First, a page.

DIY Handheld Game Consoles


Tags Arduboy

Minnow got a little camera for Christmas and my dad discovered it had some mini games tucked away in a corner of the options menu. Minnow has been highly engaged by these simple games (maze, guess, sokoban, snake). Unfortunately the simple games are not well made, for example Snake takes forever because the screen is too big compared to the snake/fruit sprites.

It reminded me of the LED Matrix toys I made a while back, and I wondered if I could cobble together something similar for them in the future. Not a full-fledged handheld game system, but something sturdy with a small number of similarly basic games. Think Game&Watch rather than Nintendo Switch.

Instead of jumping headlong into some dubious tinker project I decided to realistically consider all options. See, I’m learning. Also, I’m trying NOT to fritter away the rest of my existence on fiddly projects.

Of course, the easiest way to do this would simply be to get an old smartphone and put a few basic game apps on it and make sure calling is disabled (airplane mode). Another easy way is to get one of the many retro emulators now on the market “for kids” (aka manage your expectations gamebros) for $20 or less, though this is only useful to me if the device is hackable so I can downgrade it to a handful of basic games. (Obscure Handhelds is dedicated to such devices.) Yet another option is hacking an existing old console. These options solve the main problems I foresaw working on other types of toys: battery-power and form factor. Making a decent case is not trivial.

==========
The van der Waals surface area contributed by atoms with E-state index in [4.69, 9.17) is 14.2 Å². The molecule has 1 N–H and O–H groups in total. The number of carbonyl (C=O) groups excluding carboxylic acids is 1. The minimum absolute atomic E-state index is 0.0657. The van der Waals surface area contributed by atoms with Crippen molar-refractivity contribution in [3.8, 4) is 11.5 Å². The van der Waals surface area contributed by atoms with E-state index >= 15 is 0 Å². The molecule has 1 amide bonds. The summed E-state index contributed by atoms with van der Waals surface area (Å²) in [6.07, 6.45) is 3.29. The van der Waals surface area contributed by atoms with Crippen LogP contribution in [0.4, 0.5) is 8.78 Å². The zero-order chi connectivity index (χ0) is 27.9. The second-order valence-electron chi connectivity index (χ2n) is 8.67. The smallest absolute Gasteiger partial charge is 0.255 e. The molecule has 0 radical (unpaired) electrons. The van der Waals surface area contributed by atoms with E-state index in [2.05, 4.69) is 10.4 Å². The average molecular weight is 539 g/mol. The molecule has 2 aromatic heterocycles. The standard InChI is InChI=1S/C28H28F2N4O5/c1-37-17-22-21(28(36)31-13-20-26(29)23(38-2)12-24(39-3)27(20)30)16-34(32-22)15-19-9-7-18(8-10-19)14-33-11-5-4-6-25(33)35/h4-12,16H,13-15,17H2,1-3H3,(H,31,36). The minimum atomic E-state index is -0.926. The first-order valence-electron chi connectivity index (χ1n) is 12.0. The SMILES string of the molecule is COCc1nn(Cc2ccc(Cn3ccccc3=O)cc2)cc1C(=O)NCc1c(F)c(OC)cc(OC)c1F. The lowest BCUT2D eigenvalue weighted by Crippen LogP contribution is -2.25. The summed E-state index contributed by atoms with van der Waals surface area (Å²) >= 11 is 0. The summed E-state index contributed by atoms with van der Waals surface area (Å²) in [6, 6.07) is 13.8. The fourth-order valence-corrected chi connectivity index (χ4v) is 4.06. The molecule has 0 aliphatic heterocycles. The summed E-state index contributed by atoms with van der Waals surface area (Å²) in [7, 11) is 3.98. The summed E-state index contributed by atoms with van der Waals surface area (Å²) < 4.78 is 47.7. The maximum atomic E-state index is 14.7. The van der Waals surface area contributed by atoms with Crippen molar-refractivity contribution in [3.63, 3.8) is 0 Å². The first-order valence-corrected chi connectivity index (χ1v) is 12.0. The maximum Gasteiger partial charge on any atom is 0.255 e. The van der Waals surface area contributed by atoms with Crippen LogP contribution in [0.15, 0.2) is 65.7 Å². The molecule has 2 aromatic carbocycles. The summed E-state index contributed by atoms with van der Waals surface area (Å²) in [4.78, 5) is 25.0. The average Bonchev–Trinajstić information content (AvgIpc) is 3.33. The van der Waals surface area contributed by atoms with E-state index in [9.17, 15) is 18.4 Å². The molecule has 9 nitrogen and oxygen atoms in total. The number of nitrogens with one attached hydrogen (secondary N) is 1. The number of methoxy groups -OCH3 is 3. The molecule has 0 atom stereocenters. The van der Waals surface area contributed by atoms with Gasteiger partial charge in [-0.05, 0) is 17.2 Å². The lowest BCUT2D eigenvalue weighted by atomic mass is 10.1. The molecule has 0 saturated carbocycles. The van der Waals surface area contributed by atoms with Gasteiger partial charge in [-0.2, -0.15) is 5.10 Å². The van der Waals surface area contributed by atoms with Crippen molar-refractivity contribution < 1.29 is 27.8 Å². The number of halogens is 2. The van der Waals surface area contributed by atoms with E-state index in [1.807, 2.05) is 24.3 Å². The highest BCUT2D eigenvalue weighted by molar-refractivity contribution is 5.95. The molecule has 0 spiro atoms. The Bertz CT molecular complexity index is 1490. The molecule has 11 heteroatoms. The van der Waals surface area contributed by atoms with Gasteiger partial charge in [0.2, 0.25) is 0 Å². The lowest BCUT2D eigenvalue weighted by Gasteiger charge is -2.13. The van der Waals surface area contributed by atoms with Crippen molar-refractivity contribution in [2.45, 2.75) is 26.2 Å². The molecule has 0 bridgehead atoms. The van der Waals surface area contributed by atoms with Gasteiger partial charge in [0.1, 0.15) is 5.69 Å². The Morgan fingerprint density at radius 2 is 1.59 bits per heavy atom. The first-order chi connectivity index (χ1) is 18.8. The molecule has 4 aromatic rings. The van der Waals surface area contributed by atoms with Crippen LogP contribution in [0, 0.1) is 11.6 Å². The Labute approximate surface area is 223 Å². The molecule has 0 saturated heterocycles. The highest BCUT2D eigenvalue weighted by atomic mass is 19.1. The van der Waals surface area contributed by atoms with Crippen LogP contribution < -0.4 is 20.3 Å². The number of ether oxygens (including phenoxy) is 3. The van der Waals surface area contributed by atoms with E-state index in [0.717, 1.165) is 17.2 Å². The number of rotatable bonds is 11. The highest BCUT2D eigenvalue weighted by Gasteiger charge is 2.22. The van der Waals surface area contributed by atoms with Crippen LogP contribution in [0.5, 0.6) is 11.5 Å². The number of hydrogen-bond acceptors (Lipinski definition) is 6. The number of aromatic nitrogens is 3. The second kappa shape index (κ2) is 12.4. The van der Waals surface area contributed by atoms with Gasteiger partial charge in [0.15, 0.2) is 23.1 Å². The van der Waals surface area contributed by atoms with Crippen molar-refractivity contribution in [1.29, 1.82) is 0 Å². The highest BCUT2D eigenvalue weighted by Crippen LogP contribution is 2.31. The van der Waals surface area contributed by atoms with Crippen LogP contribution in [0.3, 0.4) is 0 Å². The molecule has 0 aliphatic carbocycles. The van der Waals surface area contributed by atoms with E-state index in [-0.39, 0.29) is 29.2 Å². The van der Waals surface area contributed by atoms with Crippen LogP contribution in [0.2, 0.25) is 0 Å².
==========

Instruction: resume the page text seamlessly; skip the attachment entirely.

Then there the Arduino/Pi DIY methods. These are impressive and offer great flexibility, but they are also time-consuming, expensive, and not necessarily kid-friendly. I won’t lie, such projects are really an excuse for me to tinker rather than a good way to come up with a toy for my kid to play with. However, in the spirit of my earlier attempts at toys I considered putting some of my microprocessors to the task. I got the idea for a sort of 3D breakout where the ball bounces off the edges of the LED matrix and you can control the angle by how you tilt the unit. Maybe the goal is to break all the bricks as quickly as possible and clear the screen. Might save that idea for a rainy week.

I really like Arduboy and Makerbuino, that is the type of device I’m looking for. I am intrigued by the idea of putting together an Arduboy clone, I don’t have an Ardunio Micro and SPI OLED but I do have a Nano and an I2C. I will keep an eye out at the thrift store for old electronic games with cases that can be repurposed, though I’m sure I haven’t seen any before.